On the outside, brothers Andrew and Darren Barton are just like every other boy.
Andrew, 16, a sophomore at Junipero Serra High School, takes honors classes, runs cross country and track, and plays basketball. Darren, 11, a sixth grader in middle school at Highlands Christian School, loves playing video games on his Xbox, plays football and, like his brother, plays basketball. Just like most boys, they eat a lot. They both have braces.
On the inside, however, they’re both fighting a daily battle that most don’t see or understand: They both have Type 1 diabetes, an autoimmune disease in which a person's pancreas stops producing insulin. It affects both children and adults and, in some cases, can be fatal.
“This thing is not something where you just take a pill or take insulin,” said Mike Barton, the boys’ father. “It’s a big deal.”
The San Bruno boys are now working with JDRF as ambassadors—in addition to seven other young people throughout the Bay Area—for the organization’s upcoming Walk to Cure Diabetes, an event that aims to raise awareness about Type 1 diabetes and raise money for research. As ambassadors, they’ve been going around the Bay Area to educate people about what it is like living with Type 1 diabetes and clearing up myths about the disease—something they’ve had to do for a long time now.
A ‘traumatizing’ diagnosis
While Andrew is the oldest, Darren was actually the first one diagnosed with the disease. When he was just 15 months old, he caught a cold that lingered longer than normal, so his parents took him to the doctor.
No one knew what was going on with Darren, and after multiple doctor’s office visits and tests, Darren was rushed to the emergency room at UCSF.
Mia Barton, Darren’s mom, said they were told he was within 24 hours of going into a coma.
“It was traumatizing,” she said.
Andrew was diagnosed when he was 10. Almost overnight, he had gone from being an energetic and playful kid to wanting to do nothing but sit around all the time. Having some experience dealing with his brother’s symptoms before, his parents took him to the hospital. A doctor told them that there was a 5 percent chance that siblings could both get Type 1 diabetes, and sure enough that’s what happened to Andrew.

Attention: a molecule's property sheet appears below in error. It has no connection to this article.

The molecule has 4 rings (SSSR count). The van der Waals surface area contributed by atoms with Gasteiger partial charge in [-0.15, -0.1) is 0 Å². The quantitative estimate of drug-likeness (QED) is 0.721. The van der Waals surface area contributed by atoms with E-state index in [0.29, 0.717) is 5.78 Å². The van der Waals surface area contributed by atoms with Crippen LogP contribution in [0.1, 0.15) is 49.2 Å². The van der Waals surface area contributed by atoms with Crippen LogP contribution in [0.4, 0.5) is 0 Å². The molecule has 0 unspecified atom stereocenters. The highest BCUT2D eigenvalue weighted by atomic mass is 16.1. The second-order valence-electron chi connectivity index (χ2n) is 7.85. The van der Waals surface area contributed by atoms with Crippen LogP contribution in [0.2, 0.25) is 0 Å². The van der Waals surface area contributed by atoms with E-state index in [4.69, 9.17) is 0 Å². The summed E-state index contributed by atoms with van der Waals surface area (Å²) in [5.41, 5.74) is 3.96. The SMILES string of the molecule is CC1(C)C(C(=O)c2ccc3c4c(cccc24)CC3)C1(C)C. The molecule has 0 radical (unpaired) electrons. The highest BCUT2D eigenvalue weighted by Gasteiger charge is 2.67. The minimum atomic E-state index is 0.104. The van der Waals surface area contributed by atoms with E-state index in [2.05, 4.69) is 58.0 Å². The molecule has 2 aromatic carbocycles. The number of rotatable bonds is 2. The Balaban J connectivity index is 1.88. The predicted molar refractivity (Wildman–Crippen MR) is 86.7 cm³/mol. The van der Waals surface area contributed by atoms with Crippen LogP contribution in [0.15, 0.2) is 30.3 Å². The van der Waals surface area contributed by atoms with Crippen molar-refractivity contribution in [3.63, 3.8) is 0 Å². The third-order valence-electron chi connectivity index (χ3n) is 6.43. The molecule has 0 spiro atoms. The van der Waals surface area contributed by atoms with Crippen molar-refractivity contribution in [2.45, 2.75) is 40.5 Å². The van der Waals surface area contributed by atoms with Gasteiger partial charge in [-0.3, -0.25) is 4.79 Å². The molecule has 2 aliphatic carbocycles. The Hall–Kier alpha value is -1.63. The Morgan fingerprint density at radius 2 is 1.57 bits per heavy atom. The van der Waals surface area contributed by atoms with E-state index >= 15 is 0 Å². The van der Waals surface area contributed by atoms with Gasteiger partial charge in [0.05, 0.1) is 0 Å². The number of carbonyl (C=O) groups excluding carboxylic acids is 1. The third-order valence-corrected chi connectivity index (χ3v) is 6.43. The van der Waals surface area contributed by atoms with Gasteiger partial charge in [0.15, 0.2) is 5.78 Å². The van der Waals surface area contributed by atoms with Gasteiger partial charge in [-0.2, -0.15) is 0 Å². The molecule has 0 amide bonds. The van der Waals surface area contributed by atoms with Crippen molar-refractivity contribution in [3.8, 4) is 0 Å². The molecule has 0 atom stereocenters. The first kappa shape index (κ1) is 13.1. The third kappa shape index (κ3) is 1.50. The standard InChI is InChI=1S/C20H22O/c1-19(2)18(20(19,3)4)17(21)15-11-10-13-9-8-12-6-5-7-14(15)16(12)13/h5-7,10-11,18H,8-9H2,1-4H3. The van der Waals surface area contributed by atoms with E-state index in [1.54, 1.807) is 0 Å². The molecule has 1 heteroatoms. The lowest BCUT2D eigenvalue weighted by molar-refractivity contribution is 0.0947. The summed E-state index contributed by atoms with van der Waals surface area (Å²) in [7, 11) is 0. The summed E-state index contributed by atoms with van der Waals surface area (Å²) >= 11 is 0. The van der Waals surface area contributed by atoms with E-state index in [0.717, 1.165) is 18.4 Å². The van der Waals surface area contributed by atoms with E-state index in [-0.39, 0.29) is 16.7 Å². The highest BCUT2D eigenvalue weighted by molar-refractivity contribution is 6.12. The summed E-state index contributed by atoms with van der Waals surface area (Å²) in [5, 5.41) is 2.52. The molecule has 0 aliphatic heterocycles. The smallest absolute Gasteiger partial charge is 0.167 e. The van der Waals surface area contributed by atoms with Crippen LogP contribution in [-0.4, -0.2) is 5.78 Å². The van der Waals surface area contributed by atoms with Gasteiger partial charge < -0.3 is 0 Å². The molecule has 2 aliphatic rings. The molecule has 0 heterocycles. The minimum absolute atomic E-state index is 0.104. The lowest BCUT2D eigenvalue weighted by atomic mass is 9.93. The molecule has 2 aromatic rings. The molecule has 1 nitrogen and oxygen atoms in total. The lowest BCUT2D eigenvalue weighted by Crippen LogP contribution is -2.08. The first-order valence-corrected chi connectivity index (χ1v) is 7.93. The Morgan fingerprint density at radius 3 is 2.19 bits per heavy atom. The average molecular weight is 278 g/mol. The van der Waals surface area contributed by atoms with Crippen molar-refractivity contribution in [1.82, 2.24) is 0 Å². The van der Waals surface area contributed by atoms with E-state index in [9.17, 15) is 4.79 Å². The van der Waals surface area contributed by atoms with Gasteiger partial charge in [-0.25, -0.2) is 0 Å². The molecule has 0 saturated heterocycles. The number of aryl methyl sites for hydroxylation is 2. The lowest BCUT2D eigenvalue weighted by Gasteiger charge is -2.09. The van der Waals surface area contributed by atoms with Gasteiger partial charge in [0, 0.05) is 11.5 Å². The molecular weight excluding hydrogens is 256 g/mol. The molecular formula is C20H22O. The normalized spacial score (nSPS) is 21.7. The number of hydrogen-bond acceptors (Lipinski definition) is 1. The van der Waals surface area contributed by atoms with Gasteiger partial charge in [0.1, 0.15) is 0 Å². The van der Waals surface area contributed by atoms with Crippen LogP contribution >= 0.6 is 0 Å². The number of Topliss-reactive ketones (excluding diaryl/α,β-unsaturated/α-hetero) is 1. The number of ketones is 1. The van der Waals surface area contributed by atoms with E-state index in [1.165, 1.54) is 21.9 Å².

Type 1 diabetes doesn’t run in their family and no one knows why people get the disease. Andrew’s diagnosis was another devastating blow.
‘It is what it is’
But somehow the brothers and their family have found a way to stay positive about things.
“When I first got diagnosed, I was like, ‘If (Darren) had it, I can do it,’” Andrew said. “He’s kind of a role model for me because he’s the one I can look up to for advice.”
In a way, the brothers have found it easier to cope with their disease because they both have it and they have learned what to do to maintain everyday. That connection doesn’t mean every day is easy. In fact, each day is a gamble—between the 12 to 15 pricks they have to take on their fingers to check their blood sugar to counting carbohydrates in their food to having to wear insulin packs all the time, and with both parents actively involved in making sure everything is taken care of, life can be a tricky balance for the family.
What is most frustrating is when they have to explain to others what they are going through.
Darren said jokingly that one of his classmates once thought his insulin pack, which is about the size of a cell phone and clips to his pants, was an iPod and told the teacher on him.
Another kid, he said, thought he was a robot.
Andrew has had similar experiences, only people had been more insulting. On several occasions during sports matches, people have mistaken his insulin pack for a steroids device.
Little did they know how those experiences have just motivated him to excel at every thing he does. And he still keeps a positive attitude about things, a lesson his dad has always stressed.
“As much as it sucks, it is what it is,” Andrew said, taking from the motto his dad, Mike, adopted for the family when he was first diagnosed. “(Type 1 diabetes) has given me problems, but it’s also given me experiences that other people that don’t have diabetes don’t have.”
Getting out the message
What remains important for the boys and their family is that the message continues to get out there about a disease that affects as many as 3 million Americans.
That’s why Darren said he is still hopeful even though he has had to deal with the affects of Type 1 diabetes all of his life.
He said he wants people to know that the disease is not a death sentence and that it is possible to still have a life. Once more people understand that, he said, the message will be even clearer.
“I want people to know that we have to band together to find a cure,” he said.
To learn more about Andrew and Darren's team for the Walk to Cure Diabetes, which will take place Oct. 7 at California's Great America, visit the JDRF Bay Area Chapter website.